Organisational politics raises important theoretical and practical questions: what obligations of loyalty do I have to my organisation, or to friends and colleagues? How honest should I be in what I say and in the impressions I give? This path-breaking book confronts these and other such questions. In doing so, it examines dilemmas that many people face daily. The book suggests that there is no routine or automatic way to approach such issues, but that widely accepted ethical principles can often help us deal with them, if we bear in mind some basic points about people's behaviour in organisations.
The book avoids undue technicality. Although informed by philosophical discussions of abstract ethics, its argument is based on detailed and systematic analysis of examples in organisational settings. The focus is on addressing ethical issues of practical importance for people who work in organisations.
The book will especially interest scholars involved with research and teaching in business ethics, and other areas of applied ethics. Practitioners in management will also find that the book addresses many real concerns. Academics in a number of other areas ranging from general management to moral philosophy and social theory may also find points to consider.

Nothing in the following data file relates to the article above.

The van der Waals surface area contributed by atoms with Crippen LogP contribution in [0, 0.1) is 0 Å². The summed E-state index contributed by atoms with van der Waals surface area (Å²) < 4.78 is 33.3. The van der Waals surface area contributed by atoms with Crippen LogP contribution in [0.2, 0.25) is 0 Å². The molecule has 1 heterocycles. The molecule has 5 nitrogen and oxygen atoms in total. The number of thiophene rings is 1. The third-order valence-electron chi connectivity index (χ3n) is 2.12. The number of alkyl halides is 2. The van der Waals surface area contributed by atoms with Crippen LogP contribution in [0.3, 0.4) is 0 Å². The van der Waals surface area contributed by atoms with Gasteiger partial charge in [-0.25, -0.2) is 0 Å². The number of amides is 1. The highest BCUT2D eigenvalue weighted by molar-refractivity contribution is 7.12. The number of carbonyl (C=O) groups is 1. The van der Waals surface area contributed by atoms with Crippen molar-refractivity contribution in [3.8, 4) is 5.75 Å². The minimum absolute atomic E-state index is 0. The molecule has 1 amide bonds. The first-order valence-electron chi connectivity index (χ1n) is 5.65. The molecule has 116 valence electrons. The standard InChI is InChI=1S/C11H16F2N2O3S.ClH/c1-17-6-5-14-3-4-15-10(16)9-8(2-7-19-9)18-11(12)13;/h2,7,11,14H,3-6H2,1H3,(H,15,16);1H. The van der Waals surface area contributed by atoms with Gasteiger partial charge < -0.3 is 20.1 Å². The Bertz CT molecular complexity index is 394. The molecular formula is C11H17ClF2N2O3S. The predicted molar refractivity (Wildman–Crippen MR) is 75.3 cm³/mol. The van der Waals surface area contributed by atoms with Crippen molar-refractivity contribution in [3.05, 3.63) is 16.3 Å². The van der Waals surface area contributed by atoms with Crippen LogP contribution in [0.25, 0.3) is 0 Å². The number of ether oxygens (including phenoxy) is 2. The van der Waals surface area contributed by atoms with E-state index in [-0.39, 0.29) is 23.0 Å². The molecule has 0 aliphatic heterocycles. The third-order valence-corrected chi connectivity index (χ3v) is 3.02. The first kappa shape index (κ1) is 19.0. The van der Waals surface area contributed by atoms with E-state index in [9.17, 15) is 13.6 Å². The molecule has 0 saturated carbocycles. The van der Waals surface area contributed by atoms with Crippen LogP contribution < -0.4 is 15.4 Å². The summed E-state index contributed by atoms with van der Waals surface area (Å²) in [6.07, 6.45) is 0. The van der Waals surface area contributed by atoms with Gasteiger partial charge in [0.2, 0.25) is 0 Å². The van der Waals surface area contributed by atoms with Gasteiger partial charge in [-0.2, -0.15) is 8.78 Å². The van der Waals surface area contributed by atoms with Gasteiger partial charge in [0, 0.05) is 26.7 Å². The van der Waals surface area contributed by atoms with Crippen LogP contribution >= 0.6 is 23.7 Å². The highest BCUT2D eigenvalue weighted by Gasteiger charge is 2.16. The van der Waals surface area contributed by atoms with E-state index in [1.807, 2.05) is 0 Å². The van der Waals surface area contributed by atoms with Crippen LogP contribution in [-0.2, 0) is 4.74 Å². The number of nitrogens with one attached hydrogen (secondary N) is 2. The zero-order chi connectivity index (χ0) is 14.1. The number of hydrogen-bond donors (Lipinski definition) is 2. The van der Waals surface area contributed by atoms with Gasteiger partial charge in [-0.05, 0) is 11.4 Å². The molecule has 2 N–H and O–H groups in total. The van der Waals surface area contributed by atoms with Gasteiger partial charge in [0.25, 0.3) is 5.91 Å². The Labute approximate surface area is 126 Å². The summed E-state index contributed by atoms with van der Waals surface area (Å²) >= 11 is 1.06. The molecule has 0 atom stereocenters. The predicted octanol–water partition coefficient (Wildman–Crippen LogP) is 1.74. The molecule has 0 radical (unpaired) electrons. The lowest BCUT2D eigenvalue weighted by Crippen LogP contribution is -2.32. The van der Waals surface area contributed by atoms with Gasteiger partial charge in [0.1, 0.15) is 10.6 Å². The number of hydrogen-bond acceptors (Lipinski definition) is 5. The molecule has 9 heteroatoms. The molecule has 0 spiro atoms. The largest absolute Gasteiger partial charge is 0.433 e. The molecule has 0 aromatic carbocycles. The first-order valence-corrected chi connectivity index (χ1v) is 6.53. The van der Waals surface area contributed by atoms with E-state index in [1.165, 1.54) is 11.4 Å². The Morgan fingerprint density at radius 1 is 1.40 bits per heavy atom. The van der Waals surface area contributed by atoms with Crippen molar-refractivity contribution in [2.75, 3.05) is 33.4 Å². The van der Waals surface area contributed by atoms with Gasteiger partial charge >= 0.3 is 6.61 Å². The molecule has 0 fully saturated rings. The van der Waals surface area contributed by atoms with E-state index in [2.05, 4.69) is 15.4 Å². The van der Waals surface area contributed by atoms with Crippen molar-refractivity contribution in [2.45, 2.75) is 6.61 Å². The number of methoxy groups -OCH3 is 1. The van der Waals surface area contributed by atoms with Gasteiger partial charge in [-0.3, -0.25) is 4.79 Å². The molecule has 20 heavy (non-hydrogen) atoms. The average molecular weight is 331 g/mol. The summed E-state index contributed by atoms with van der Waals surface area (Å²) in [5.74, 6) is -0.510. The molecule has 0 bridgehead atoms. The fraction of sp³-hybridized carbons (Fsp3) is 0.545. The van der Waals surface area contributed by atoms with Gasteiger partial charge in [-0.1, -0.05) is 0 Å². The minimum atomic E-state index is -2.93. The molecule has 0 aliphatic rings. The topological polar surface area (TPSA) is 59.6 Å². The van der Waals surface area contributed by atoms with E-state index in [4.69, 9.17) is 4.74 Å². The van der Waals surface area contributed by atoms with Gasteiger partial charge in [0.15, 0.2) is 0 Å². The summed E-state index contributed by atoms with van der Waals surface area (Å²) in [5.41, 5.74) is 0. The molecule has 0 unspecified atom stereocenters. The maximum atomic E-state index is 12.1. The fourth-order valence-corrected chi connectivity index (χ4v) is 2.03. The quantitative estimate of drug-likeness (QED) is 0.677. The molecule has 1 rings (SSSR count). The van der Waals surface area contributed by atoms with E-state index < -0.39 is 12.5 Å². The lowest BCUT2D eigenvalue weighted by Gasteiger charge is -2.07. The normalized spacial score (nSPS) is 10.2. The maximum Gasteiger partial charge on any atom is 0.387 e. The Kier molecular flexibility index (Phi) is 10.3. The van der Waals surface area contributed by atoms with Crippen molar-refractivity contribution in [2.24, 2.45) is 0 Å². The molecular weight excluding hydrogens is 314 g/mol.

Chris Provis, Associate Professor, University of South Australia
Contents: Introduction Part I: Issues and Processes 1. Politics, Definitions and Ethics 2. Human Nature, Behaviour and Ethics Part II: Dilemmas, Loyalties and Authority 3. Ethics, Prudence and Politics 4. Authority and Norms in Organisations 5. Legitimacy, Consent and Fairness 6. Individuals, Groups and Loyalties Part III: Communication, Expectations and Obligations 7. Ethics and Judgement 8. Communication, Influence and Ethics 9. Impression Management and Reality 10. Influence, Expectations and Legitimacy 11. Groups and Positions 12. Conclusion References Index